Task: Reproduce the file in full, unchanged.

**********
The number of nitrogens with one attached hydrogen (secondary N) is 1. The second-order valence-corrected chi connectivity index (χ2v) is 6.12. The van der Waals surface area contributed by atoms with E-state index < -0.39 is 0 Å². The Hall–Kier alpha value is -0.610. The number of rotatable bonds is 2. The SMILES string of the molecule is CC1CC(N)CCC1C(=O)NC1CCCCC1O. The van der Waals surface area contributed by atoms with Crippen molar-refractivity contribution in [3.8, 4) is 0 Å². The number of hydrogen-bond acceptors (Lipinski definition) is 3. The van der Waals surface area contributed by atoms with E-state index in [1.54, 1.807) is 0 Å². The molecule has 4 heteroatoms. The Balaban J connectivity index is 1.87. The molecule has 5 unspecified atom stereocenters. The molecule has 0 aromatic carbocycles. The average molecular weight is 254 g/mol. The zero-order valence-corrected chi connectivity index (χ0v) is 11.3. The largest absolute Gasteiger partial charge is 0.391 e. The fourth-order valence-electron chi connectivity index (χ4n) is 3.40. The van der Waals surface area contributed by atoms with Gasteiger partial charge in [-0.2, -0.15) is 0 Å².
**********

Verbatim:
The number of nitrogens with one attached hydrogen (secondary N) is 1. The second-order valence-corrected chi connectivity index (χ2v) is 6.12. The van der Waals surface area contributed by atoms with E-state index < -0.39 is 0 Å². The Hall–Kier alpha value is -0.610. The number of rotatable bonds is 2. The SMILES string of the molecule is CC1CC(N)CCC1C(=O)NC1CCCCC1O. The van der Waals surface area contributed by atoms with Crippen molar-refractivity contribution in [3.8, 4) is 0 Å². The number of hydrogen-bond acceptors (Lipinski definition) is 3. The van der Waals surface area contributed by atoms with E-state index in [1.54, 1.807) is 0 Å². The molecule has 4 heteroatoms. The Balaban J connectivity index is 1.87. The molecule has 5 unspecified atom stereocenters. The molecule has 0 aromatic carbocycles. The average molecular weight is 254 g/mol. The zero-order valence-corrected chi connectivity index (χ0v) is 11.3. The largest absolute Gasteiger partial charge is 0.391 e. The fourth-order valence-electron chi connectivity index (χ4n) is 3.40. The van der Waals surface area contributed by atoms with Gasteiger partial charge in [-0.2, -0.15) is 0 Å².